Plowing across the prairies

John Deere carries a history of continual improvement

Article July 01, 2001
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A visitor to John Deere’s blacksmith shop in 1837 would have been greeted by the sound of horse’s hooves walking on a treadmill


A visitor to John Deere’s blacksmith shop in 1837 would have been greeted by the sound of horse’s hooves walking on a treadmill and iron hammers pounding on an anvil. In his blacksmith shop in 1837, John Deere created the first self-scouring steel plow, which would help settle the prairies of the Midwest.


After a four-year apprenticeship, Deere began his career as a journeyman blacksmith in 1825 in Middlebury, Vt., making hay forks and shovels among other farm implements.


When Deere migrated to Illinois in the mid-1830s, the pioneer farmers were using the cast-iron plows they had brought with them from the East. Cast-iron plows were suited to tilling the light, sandy soil of New England. The rich Midwestern soil stuck to the plow bottoms and forced the farmer to scrape the dirt off the plow every few steps, making plowing a slow, frustrating task.


Deere studied the problem and became convinced that a plow with a highly polished and properly shaped moldboard and share ought to scour itself as it turned the furrow slice. Deere took a broken steel saw blade and fabricated such a plow, tested it and found that it worked.


The problem for Deere was finding the steel for his plows. Steel was extremely scarce at the time. Deere had to scrounge it wherever he could. He ordered his first shipment of special rolled steel from England in 1843.


An anecdote from the early years of John Deere’s business relates that one of his early partners questioned his practice of continually making improvements to his designs. His partner supposedly told Deere that his improvements were unnecessary because the farmers had to take whatever they produced. Deere replied, "No, they don’t have to take what we produce. If we don’t improve our product, somebody else will."


Deere incorporated his business under the name Deere & Co. in 1868. By the early years of the 20th century, when ROADS & BRIDGES’ ancestor publication was getting started, Deere was making a wide range of steel plows, cultivators, corn and cotton planters and other implements.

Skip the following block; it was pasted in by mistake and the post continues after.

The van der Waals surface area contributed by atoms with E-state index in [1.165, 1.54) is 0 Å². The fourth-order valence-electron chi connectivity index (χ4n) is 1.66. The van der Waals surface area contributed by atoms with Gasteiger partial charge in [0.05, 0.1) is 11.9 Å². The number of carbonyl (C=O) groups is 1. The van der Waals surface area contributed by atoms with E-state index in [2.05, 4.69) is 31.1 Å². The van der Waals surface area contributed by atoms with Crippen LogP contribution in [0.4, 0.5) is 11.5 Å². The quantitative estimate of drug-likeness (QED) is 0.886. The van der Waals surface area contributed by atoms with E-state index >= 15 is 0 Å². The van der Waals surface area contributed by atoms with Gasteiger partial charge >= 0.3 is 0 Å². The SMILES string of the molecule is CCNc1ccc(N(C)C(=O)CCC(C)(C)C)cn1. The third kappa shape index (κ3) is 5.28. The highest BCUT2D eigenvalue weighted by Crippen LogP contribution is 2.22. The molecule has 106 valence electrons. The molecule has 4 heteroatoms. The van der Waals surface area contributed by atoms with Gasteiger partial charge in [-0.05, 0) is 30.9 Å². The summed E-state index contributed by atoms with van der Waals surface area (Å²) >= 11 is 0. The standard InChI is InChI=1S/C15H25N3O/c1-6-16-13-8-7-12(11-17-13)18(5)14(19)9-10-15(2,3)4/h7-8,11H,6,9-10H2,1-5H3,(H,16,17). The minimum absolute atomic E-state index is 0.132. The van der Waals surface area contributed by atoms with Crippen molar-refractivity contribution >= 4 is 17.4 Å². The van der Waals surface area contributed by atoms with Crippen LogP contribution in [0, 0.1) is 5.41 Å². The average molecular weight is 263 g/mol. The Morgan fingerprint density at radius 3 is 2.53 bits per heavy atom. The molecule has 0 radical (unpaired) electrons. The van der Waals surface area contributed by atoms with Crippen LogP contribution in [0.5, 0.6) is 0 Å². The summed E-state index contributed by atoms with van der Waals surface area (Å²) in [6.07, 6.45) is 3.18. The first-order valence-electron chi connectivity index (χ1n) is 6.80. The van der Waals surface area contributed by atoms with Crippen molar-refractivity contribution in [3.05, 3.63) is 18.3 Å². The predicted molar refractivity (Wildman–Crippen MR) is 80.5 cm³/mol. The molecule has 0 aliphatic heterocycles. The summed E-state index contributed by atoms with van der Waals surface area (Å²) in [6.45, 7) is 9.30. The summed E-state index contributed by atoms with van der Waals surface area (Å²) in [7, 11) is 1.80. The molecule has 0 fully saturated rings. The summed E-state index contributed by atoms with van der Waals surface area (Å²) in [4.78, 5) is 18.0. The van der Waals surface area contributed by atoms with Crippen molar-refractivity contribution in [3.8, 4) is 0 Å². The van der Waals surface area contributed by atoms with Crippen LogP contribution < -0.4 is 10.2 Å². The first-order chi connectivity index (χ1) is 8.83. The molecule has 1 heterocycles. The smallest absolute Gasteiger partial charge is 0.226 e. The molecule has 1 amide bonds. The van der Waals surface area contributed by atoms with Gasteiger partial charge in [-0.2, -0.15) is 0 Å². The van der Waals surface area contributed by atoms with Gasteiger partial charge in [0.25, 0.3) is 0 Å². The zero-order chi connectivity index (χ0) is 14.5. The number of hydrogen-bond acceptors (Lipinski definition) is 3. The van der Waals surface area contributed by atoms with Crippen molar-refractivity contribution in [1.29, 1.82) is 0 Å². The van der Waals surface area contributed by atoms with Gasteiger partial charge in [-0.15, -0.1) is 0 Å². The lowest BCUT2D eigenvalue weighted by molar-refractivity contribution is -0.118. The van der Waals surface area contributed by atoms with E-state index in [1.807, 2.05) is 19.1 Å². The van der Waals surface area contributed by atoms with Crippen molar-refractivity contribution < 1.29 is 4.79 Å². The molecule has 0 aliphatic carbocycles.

The company also was poised to expand, which it did in 1911 by acquiring six noncompeting farm equipment companies. Deere & Co. acquired Waterloo Gasoline Traction Engine Co. in 1918. The Waterloo, Iowa, company’s tractors became an important part of the Deere product line.


Building the industrial branch


One of the earliest uses of a Deere-related tractor in a roadbuilding application happened in 1920 when a Waterloo Boy tractor was used by the city of Moline to pull a road scraper. A hard-rubber tire version of the Deere Model D tractor was offered in 1926 as the "John Deere Industrial Tractor"; it was officially adopted as the DI in 1935 and remained in production until 1941. Industrial tractors were used in the late 1930s to pull graders and road sprinkling wagons and as power sources for belt-driven saws and winches in the logging business.


The real start of Deere’s industrial equipment production as a separate effort did not come until December 1946, when Deere acquired selected assets of Lindeman Power Equipment Co., Yakima, Wash., and began producing its own line of crawler tractors.


The first John Deere wheel and crawler tractors specifically designed for industrial use rolled (and crawled) off production lines at the Dubuque factory in 1958. In the same year, the name of the John Deere Wagon Works in Moline was changed to the John Deere Industrial Equipment Works


In 1967, Deere introduced the industry’s first articulated motor grader.


Other significant events in the history of construction equipment at John Deere include the announcement of the Era III program in 1974. The program aimed to take advantage of the company’s accumulated engineering expertise in industrial equipment and apply it to a stepped-up program of product development, especially in the area of larger construction and forestry machines.


The name of the industrial division was changed to the John Deere Construction Equipment Division in 1995.


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